One of the key technological developments in the past two decades has been the spread in the use of mobile phones. How do such changes in technology affect issues such as social justice and inequality? Sakari Taipale and Leopoldina Fortunati write that while the creation of new mobile phone technologies has tended to be seen as a uniquely positive development, closer analysis of mobile phone usage reveals that many of the new features of modern smart phones remain unused by a majority of users. Moreover there is a clear split in terms of social groups who have embraced the new technologies, and those who remain wedded to older features, suggesting that more needs to be done to ensure all European citizens are in a position to take full advantage of new technology.
The rapid advancements in mobile phone technology and applications have created high expectations among researchers and policy makers. From a technical point of view, the smart phone appears to enable almost everything from mobile parenting to mobile banking and from routine text messaging to the far-reaching quantification of the self, including measuring physical performance, states of mind and body, and nutritional intakes. These technical capabilities of cutting-edge mobile phones have powerfully contributed to a skewed understanding of digital omnipotence. However, this ‘smart’ technology does not automatically translate into smart usage. Hence, even in affluent European countries, such as the UK, these high expectations with regard to the mobile phone are unlikely to be met in the foreseeable future.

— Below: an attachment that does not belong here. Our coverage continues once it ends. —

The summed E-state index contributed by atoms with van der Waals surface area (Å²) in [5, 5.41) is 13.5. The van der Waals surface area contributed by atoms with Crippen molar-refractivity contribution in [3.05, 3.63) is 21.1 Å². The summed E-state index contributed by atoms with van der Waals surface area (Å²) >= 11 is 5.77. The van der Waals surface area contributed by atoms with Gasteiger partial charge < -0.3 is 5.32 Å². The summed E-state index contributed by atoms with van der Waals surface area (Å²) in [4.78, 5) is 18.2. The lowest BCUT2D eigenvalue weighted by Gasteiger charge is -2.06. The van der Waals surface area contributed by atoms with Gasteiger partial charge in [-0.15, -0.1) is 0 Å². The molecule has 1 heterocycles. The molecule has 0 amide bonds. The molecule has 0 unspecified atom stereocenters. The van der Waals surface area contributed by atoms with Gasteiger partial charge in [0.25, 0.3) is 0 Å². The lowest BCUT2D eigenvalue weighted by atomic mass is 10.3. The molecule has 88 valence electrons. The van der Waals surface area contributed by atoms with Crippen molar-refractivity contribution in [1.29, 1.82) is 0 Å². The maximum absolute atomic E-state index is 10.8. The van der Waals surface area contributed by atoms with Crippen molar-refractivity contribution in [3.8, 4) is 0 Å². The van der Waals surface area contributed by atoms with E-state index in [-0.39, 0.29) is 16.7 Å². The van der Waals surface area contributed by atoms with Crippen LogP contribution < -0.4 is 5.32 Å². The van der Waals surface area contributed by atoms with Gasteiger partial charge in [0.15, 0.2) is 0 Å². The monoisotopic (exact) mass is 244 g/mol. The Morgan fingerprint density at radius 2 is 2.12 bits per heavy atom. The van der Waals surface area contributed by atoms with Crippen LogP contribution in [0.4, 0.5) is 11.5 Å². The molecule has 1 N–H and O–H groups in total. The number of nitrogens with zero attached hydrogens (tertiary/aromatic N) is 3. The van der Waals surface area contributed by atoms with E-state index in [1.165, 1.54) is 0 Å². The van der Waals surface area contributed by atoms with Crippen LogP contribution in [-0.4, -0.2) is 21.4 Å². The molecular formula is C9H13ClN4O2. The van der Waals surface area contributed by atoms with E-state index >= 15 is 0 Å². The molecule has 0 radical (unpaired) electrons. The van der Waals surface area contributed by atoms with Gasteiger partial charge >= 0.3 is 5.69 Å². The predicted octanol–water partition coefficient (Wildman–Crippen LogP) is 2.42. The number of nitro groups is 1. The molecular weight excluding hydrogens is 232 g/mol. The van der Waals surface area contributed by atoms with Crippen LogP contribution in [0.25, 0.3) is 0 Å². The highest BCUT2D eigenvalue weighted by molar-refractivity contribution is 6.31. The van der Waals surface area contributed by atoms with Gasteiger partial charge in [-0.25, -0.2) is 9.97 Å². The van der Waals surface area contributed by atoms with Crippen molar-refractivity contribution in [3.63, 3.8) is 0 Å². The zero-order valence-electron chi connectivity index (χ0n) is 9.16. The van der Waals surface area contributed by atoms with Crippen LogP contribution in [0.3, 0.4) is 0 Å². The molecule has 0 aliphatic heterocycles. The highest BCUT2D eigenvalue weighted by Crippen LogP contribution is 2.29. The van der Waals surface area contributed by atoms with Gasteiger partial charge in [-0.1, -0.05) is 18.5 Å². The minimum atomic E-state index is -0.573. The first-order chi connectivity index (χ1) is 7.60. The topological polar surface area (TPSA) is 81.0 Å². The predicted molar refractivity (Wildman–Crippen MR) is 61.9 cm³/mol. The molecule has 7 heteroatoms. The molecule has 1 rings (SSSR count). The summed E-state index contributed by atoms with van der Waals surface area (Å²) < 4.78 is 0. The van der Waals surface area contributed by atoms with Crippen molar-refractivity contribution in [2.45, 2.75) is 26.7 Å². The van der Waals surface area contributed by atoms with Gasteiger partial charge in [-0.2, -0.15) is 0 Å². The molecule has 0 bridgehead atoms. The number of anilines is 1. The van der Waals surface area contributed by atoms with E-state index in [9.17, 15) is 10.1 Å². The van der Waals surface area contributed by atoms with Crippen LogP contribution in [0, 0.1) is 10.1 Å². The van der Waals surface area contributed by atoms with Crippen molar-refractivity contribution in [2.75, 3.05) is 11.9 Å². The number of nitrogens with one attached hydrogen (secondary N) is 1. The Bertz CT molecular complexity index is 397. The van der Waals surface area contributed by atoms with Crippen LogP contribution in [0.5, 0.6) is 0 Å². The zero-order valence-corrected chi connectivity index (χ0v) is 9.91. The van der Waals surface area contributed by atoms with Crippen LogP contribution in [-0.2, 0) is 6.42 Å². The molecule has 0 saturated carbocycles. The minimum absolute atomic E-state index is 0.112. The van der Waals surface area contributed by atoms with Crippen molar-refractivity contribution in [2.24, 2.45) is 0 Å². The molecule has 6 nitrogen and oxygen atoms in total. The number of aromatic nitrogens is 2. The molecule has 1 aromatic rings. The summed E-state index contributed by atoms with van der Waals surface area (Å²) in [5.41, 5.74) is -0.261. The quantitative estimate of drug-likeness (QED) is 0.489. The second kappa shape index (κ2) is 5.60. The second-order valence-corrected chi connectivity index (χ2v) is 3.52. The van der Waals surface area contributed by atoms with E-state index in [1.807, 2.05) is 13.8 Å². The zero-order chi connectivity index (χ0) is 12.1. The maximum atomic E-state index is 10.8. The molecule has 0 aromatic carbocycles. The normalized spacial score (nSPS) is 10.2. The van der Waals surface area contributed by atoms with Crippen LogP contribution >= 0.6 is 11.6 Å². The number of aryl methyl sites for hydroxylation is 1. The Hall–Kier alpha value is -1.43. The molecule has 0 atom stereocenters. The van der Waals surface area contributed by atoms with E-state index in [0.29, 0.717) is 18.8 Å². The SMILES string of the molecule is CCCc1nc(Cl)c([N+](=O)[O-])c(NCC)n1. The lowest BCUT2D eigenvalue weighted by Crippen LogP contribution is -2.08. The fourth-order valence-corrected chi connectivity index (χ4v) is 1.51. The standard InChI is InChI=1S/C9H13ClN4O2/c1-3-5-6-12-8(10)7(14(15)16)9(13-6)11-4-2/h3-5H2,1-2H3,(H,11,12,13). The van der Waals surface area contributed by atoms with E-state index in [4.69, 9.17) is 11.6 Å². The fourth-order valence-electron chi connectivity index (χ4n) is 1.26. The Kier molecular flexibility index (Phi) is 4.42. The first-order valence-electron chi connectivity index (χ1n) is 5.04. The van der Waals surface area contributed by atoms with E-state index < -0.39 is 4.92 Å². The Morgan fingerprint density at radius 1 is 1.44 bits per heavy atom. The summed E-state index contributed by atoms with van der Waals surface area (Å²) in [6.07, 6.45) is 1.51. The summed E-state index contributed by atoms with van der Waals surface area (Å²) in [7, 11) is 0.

To understand the social meaning of mobile communication technologies in contemporary societies it is necessary to put to one side technical capabilities and advancements. Instead, we have to investigate mobile technologies in practice and put their actual uses in a larger perspective. By doing so, some ‘inconvenient truths’ about mobile phones begin to become apparent. In 2009, only about one third of mobile phones features were exploited in France, Germany, Italy, Spain and the UK (the five largest EU countries). The same study also shows that it was no more than four specific features – text message, clock, alarm clock and using a camera to take a picture – which were used by more than half of mobile phone users in these five countries. The Chart below shows these figures.